But no one said it would be easy.

Dan McCoy is a dermatologist who blogs at

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  • family doc

    Allow balance billing. Then I can continue giving quality primary care to seniors and the government doesn’t have to borrow more money from China for this entitlement.

    Of course, the reformers are happy to have physicians forced out of independent practice and into employment in subsidized, easily controlled clinics. Likwise, the AARP won’t allow their members to pay the true cost of their care.

    Instead, we’ll get a prolonged fight which cuts off our business’ cash flow and many of us will either retire or have to fire our Medicare patients to survive..

  • family practitioner

    Good luck getting those entitled seniors to go along with balance billing.

    • Vox Rusticus

      Balance billing will be a forced choice if it ever comes to pass. We forget that before 1986, it was allowed. It can be allowed again.

      No matter what, shoving wholesale unsustainable cuts on a private practice will not work when the costs of service cannot be met. Medicare patients can be refused care and can in fact find it impossible to be accepted in a practice that has closed its enrollment of new Medicare patients. Some specialties may find themselves gravitating to cash-only terms as a widespread practice and the few who don’t will find themselves swamped with patients who don’t cover their costs. With rejection of Medicare come all sorts of other consequences. Gone is e-prescribing, gone is the “meaningful use” bullsh*t regarding imposing of crap EHRs that add expense but not value, and toothless goes HIPAA and its enforcement goon brigade.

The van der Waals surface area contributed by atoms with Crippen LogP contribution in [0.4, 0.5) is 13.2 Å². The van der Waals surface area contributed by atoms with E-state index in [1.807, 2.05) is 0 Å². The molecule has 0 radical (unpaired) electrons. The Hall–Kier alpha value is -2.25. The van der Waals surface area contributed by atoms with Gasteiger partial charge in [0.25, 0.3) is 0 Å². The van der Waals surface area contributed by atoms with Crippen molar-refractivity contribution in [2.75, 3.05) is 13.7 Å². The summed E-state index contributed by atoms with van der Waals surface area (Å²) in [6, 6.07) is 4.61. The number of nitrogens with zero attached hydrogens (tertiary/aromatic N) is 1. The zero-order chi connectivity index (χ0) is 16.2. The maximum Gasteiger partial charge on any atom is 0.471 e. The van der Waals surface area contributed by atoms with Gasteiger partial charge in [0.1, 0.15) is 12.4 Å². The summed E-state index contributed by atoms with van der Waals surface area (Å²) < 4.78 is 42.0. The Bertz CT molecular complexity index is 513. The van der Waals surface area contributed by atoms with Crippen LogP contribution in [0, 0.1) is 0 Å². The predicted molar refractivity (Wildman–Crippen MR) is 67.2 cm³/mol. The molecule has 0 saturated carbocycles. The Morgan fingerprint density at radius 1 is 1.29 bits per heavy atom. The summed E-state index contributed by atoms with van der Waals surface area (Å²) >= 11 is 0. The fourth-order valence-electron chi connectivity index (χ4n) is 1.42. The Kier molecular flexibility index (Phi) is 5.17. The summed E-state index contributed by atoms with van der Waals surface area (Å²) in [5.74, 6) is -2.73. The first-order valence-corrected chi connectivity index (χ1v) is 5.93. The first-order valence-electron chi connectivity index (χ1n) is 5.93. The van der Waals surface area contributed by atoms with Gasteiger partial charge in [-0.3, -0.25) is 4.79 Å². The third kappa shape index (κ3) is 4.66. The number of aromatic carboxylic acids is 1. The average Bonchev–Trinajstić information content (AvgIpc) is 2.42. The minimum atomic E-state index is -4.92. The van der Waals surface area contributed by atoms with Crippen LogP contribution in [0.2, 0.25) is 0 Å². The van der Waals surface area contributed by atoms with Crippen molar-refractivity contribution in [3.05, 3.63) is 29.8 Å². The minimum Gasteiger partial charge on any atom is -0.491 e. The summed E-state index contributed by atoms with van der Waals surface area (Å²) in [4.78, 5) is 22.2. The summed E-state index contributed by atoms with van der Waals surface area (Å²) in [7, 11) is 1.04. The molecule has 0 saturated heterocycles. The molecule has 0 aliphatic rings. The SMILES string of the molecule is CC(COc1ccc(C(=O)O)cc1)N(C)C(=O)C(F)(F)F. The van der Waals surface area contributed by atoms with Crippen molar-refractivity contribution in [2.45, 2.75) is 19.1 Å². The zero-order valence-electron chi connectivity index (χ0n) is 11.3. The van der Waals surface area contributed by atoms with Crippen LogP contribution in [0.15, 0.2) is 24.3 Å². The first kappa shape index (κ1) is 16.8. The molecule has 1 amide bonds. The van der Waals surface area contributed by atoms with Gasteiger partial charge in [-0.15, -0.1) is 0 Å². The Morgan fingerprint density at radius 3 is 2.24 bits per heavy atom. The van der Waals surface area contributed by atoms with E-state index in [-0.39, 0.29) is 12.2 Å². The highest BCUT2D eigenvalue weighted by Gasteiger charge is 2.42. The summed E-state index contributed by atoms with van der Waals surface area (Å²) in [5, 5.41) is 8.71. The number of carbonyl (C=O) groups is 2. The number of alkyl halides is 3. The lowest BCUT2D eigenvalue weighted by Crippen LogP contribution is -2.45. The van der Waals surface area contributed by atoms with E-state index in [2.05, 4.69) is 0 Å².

On terms of balance billing or nothing, we will again have balance billing.

      • family practitioner

        wishful thinking

  • http://drsynonymous.blogspot.com Dr Synonymous

    Mural Graphic Dyslexia consumes us. Just as we fail to see the handwriting on the wall, we may not notice that the wall is falling on us. Let’s get some better eyeglasses for our profession.
    Expect the cuts. Diversify our business model. Be prepared to quickly forgive those involved. Move ahead to the future we were wise enough to expect.
    Happy visioning!

  • gzuckier

    “the AARP won’t allow their members to pay the true cost of their care.”

    The majority of AARP members and/or Medicare patients and/or old folks in general absolutely cannot pay the true cost of their care, unless they started salting the cash away back when they got their first job and kept it up since. Since pretty much nobody does this, and since we don’t really want Granny to die from lack of MRI, we basically instituted the process of salting away the cash as Medicare. However since we then started using the salted away Medicare cash of the Baby Boomers to fund various expensive foreign wars, we are now in the same boat; so now the idea is to get everybody to salt away cash for their end of life medical needs by making them buy medical insurance, which has both the legal fiduciary responsibility to not squander such money and a history of being able to keep it safe, unlike the US population as individuals or as voters. Still too much deferred gratification for some folks, apparently.